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Biology and natural history of human papillomavirus infection

Authors Fernandes JV, Galvão de Araújo JM, de Medeiros Fernandes T

Received 5 September 2012

Accepted for publication 29 November 2012

Published 17 January 2013 Volume 2013:5 Pages 1—12


Checked for plagiarism Yes

Review by Single-blind

Peer reviewer comments 3

José Veríssimo Fernandes,1 Josélio Maria Galvão de Araújo,1 Thales Allyrio Araújo de Medeiros Fernandes2

1Laboratory of Molecular Biology for Infectious Diseases and Cancer, Federal University of Rio Grande do Norte, Natal, Brazil; 2Department of Biomedical Sciences, University of Rio Grande do Norte State, Mossoró, Brazil

Abstract: Human papillomavirus (HPV) is one of the most common causes of sexually transmitted diseases worldwide. It has been proposed that the great majority of women and men have been infected with HPV at least once during their lifetime. HPV infection is associated with a variety of clinical conditions, ranging from benign lesions to cervical cancer. In most cases, the infection is transient, where most of the individuals are healing, eliminating the virus without the presence of any clinical manifestation. Actually, more than 120 HPV types have been cataloged, of which approximately 40 can infect the mucosa of the anogenital tract and are collectively known as mucosal HPV, which are classified based on their oncogenic potential as either low- or high-risk HPV types. The low-risk HPV type causes benign hyperproliferative lesions or genital warts, with a very limited tendency for malignant progression, while the high-risk HPV type is strongly associated with premalignant and malignant cervical lesions. The HPV cycle initiates when the virus gains access to undifferentiated cells of the basement membrane of the squamous columnar junction epithelium of the ectocervix, after these regions are exposed to mechanical or chemical trauma. The basal cells in the transformation zone retain the ability to differentiate, a property required for virion production. Cervical infection with high-risk HPV typically lasts from 12 to 18 months and in most cases is cleared spontaneously. However, in some women the immune response is insufficient to eliminate the virus, resulting in a persistent, long-term infection that may progress to a malignant lesion. In this review, we discuss the biology and natural history of HPV infection and its association with cervical cancer.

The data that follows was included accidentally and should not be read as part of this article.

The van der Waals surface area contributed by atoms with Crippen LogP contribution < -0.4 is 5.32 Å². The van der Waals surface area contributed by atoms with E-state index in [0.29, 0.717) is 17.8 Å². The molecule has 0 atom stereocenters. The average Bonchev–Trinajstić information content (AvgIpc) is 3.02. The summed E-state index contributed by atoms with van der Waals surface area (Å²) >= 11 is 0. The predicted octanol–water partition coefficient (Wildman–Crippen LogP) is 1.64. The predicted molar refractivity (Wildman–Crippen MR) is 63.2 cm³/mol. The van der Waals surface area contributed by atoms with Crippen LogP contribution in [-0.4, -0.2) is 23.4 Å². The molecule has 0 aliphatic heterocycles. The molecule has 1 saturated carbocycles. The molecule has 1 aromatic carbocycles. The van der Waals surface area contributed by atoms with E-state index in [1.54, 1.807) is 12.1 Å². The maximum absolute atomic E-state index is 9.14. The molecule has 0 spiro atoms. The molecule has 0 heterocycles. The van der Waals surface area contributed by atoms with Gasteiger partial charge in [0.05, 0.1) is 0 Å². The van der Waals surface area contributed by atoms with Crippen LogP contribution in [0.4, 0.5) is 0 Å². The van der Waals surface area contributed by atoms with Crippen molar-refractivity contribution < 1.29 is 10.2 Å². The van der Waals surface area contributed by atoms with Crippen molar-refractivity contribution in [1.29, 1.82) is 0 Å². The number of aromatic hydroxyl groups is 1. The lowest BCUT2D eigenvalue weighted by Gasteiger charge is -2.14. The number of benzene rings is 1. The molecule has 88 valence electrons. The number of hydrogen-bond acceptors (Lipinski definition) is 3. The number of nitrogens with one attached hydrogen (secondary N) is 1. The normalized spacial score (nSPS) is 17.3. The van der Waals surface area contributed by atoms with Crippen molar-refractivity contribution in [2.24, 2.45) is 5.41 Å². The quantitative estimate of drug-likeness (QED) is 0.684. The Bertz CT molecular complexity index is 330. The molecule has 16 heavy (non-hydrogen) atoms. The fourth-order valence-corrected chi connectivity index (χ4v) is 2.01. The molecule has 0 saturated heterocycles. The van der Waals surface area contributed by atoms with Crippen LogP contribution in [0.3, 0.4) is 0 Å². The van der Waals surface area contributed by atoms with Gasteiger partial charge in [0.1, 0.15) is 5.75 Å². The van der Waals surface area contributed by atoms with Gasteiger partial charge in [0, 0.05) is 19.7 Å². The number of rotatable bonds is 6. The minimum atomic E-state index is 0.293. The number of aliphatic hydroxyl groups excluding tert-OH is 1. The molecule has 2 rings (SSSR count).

biology, HPV, cancer

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